To connect the two cities in the capital of Hungary, Budapest the first permanent suspension bridge constructed was The Chain Bridge which is officially known as Széchenyi lánchíd. This suspension bridge connects the western city Buda and the eastern city Pest over the river Danube and is the most widely known Bridge in Budapest.
Till the year 1836, the only way to cross the Danube River and reach the other city was by taking a temporary bridge which was available only in summers. During winters it had to be disassembled to protect the bridge from drift ice. At that time of the year one would have to take a ferry in order to travel between Buda and Pest. In 1836 a prominent statesman in Europe, count István Széchenyi couldn’t attend his father’s funeral due to a halt in ferry service and decided to build a permanent bridge over the river. The work of its construction was given to an English civil engineer William Tierney under the supervision of Scottish engineer Adam Clark. When the construction was to be started William Tierney had already designed two suspension bridges over Thames in London that’s why he had the right kind of experience for this project. After the count’s name Chain bridge was named as Széchenyi and it was opened in November 20, 1849. At the Buda end of the bridge, a square is named after Adam Clark which is decorated with flowers and has milestone “0” in form of an oval shaped stone carving. This carving was done by Miklós Borsos.
The Chain Bridge is 375 meter (1230ft) long and 16 meter wide. It contains two traffic lanes which are 6.45 meter wide each along with pavements at the rims. One can walk over these pavements and explore the magnificent view of the cities. The decorations over the bridge are made of cast iron and the bridge stands on just two towers. These support the span with huge iron chains. Thus the name lánchid, Hungarian for chain, was given to the bridge. Other than these chains, there are large lion shaped capstones made with stone which decorate the sides of the bridge over its portals. These were made by the sculptor János Marschalkó and give the Chain Bridge its characteristic style. There is an urban legend widespread in Budapest that these lions do not have any tongues, however that’s not the fact and these lions do have tongues but they are very small and can be seen only from above. All of this has made the Chain bridge an engineering and architectural marvel in itself.
In 1913, looking at the increased traffic over the bridge, it was decided to forfeit the bridge and reconstruct certain parts by replacing the existing ironwork. The work of broadening of the bridge and other slight modifications were done without changing the original design and appearance of the bridge. The bridge again opened on 27 November, 1915 for traffic and was rechristened as Széchenyi Chain Bridge.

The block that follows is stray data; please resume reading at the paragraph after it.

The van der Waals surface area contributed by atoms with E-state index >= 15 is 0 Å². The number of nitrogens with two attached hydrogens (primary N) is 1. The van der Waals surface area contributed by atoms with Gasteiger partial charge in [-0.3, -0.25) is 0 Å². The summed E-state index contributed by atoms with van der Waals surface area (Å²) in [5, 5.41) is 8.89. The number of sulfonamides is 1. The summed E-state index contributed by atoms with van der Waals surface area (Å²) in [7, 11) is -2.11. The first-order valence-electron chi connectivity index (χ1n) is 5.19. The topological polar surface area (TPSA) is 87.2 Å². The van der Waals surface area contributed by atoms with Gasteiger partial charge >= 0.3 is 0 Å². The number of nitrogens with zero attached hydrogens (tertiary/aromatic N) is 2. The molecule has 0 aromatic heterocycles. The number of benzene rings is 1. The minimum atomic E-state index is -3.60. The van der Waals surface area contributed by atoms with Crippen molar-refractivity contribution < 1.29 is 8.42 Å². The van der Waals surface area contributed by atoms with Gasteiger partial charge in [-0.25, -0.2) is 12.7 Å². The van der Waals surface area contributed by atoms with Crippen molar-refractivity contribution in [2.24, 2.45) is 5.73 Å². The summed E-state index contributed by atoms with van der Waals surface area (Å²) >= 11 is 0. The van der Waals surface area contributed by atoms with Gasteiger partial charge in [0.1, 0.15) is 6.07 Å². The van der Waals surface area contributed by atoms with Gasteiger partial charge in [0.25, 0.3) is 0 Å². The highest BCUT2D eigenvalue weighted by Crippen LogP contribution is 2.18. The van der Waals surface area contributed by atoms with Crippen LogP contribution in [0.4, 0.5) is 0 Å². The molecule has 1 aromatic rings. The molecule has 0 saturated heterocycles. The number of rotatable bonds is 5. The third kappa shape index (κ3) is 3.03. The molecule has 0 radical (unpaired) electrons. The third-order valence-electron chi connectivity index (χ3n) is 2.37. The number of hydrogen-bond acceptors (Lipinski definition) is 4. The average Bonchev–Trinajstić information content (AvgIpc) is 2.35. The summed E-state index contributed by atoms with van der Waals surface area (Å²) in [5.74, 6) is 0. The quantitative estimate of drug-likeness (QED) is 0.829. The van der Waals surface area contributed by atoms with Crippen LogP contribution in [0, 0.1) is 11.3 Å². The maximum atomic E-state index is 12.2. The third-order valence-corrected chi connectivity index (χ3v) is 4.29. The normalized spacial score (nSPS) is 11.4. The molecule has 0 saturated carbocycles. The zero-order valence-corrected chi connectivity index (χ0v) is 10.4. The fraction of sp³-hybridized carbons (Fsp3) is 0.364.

During the War of Independence, the bridge risked the wrath of Austrians who tried to destroy it but could not be successful at doing so. But later on, near the end of the Second World War, in order to stop the Red Army from progressing, the Chain Bridge was blown up by Germans. Except the pillars, the bridge was almost completely destroyed. However it was reconstructed and was one of the first structures to be rebuilt after the Second World War. After its reconstruction it was made open to the public on 20 November, 1929 which was exactly 100 years after its original inauguration.
The construction of Chain Bridge has helped Budapest with its economy and has evolved the two cities Buda and Pest into fast growing metropolitan cities. It has a special significance as a symbol of Independence in Hungary and the bridge radiates calmness, dignity and balance which has provided it with a reputation of a high stature in Europe. The Chain Bridge also symbolizes national awakening and advancement.
Along with being a modern world’s engineering wonder, the Chain Bridge also has gained immense popularity through various entertainment industries. The Chain Bridge appeared in the 2002 movie Spy and also it features in the beginning of a popular Katy Perry song, Fireworks. The film fraternity of Indian Cinema, Bollywood has also showcased this Hungarian bridge in the climax of a blockbuster movie Hum Dil De Chuke Sanam.
The Chain Bridge of Budapest is undoubtedly a wonderful piece of architecture and holds a peculiar significance for the citizens of Budapest. But it is also a visual delight that makes many tourists want to visit and explore the beauty captivated in here. While walking over the pavements of the bridge one can see the Parliament at the Pest side which gives an astounding view especially at the night. The dark water of the River Danube reflects the lights of the Parliament and the city giving the passer-by a visual delight. If one takes a walk from the Buda end towards the Batthyány Square, they can also view the front of the Parliament and admire its exceptional beauty.